what to do about/with split packs?

This topic contains 11 replies, has 2 voices, and was last updated by  Niki Hammond 4 years, 8 months ago.

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  • July 13, 2012 at 11:59 am #402

    jon bates

    in our first game my younger brother won the jam (and subsequently the game) by 1 point by splitting the pack to get his pivot across the pivot line first.

    from this:

    to this:

    have you guys come up with any house rules to deal with a split pack?

    July 13, 2012 at 9:51 pm #404

    Niki

    I can’t see the images in your post, but it sounds to me like the move would have had to have been illegal. Under Pack Definition from the official rules:

    Blockers must not move to any tile that leaves them out-of-play at the start of the Jammer’s move.

    A “split pack” or destroyed pack effectively means that none of the blockers are in play, therefore it was an illegal move.

    July 13, 2012 at 11:12 pm #405

    Eric

    Does this mean that proximity is required (a) only after all four blockers have moved, or (b) during each blocker movement? That is, could (a) my first three blockers split the pack as long as the fourth blocker’s movement puts the pack back together? Or must (b) my first blocker stay in proximity? The wording “at the start of the Jammer’s move” makes it sound like  the answer is (a), but I want to make sure.

    July 15, 2012 at 4:05 pm #407

    Niki Hammond
    Key Master

    What you described in (a) is correct. The OOP status is evaluated after you’ve moved all four of your blockers.

    • This reply was modified 4 years, 12 months ago by  Niki Hammond. Reason: changed "legality" to "OOP status" so this isn't taken out of context
    July 16, 2012 at 10:17 am #411

    jon bates

    not sure why the images didn’t work. sorry about that.

    thanks for clearing that up.

    July 20, 2012 at 5:51 pm #421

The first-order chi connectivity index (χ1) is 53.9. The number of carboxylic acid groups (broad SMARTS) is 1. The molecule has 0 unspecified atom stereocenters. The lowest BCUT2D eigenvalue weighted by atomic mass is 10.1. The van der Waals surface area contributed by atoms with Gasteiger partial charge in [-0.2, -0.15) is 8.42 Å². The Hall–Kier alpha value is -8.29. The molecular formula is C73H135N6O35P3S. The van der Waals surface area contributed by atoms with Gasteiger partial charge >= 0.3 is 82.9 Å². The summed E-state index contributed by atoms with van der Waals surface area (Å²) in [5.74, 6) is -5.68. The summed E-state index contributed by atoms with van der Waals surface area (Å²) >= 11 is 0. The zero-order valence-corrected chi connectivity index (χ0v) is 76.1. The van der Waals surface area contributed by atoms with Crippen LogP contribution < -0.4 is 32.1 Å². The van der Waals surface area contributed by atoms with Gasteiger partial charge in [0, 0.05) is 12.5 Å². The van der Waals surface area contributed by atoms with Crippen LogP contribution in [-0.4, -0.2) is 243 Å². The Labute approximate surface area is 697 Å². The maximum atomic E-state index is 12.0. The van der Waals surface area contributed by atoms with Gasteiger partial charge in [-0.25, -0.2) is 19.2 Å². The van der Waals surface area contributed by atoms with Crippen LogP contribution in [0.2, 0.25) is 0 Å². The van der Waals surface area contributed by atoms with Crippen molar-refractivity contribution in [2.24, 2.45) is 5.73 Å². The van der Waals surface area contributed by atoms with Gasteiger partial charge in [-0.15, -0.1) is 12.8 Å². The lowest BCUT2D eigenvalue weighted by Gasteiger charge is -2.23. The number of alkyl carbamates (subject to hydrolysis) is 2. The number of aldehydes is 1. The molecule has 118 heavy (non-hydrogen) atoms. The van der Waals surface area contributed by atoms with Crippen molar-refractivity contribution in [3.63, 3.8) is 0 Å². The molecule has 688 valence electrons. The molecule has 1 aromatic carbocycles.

Wesley

    What if a blue blocker is hit out of bounds by white blocker then on the blue team’s turn moves back into play and is still in the pack even with other blue blockers moving up track. Then on white team’s turn through blocking and forward skating leaves that blocker out of play and when white team finally moves their jammer the out of play blue blocker is in the path of the white jammer

    July 20, 2012 at 10:27 pm #422

    Niki Hammond
    Key Master

    The white jammer can either push the blue blocker back out of bounds (from your description, it would be on a tile near the track border) or if it’s in the middle of the track, skate right through it as it would a friendly.

    July 20, 2012 at 11:27 pm #424

    Wesley

    Okay that clears it up thanks! In this case the blue blocker that was not in the pack was on the strategic diamond.

    July 24, 2012 at 9:58 am #480

    RawShark

    The legality of the move is evaluated after you’ve moved all four of your blockers.

    Does this statement apply to assessing legality of OOP blocks?

    For instance, Purple Blocker is OOP ahead of the pack at the start of Green Player’s turn. Can a Green Blocker legally engage the OOP Purple Blocker, as long as the Purple Blocker is in-play before the Green Jammer moves? (What if the Purple Blocker goes OOB?)
    Alternatively, is blocking legality assessed at the time of the block?

    Blockers must not move to any tile that leaves them out-of-play at the start of the Jammer’s move.

    Does this mean that it is not legal to block all skaters from the opposing team OOB in a single turn?

    July 24, 2012 at 3:20 pm #483

    Niki Hammond
    Key Master

    RawShark– no, that statement doesn’t apply to assessing the legality of OOP blocks. I edited my reply to add context. It was written in response to the original question about split packs, not blocking.

    In answer to your question, the first sentence under Blocking reads:

    Skaters may end a move by pushing an opposing in-play skater one tile in the same direction, so long as the following tile is vacant or out-of-bounds.

    If you have other questions, please start a new topic so it’s easy for others to find if they have the same question. Thanks!

    September 15, 2012 at 1:17 am #666

    Bam-Bam

    My husband and I are disputing the definition of the pack when attempting to determine if a blocker is moving out of play. For instance, is “bridging” legal?  Black b1 moves ahead (three spaces) of the foremost pack member.  Black B2 then attempts to move along a vector that ends up placing him 3 spaces ahead of Black B1 (who is still a pack member by definition) which makes them (Black B2) 3 spaces within a pack member and THEREFORE, a pack member themself. Are you with me so far? So then, technically B2 is now foremost pack member. Can I then move my B3 along a vector (assuming there are no opposing Blockers in the way) placing them three spaces in front  Black B2? And so on and so fourth?

    October 17, 2012 at 10:01 pm #815

    Niki Hammond
    Key Master

    Bam-Bam: Sorry you had to wait a month for an answer!! yes, what you’re describing is legal. As long as at the END of your blockers’ moves everyone is in proximity, you’re good.

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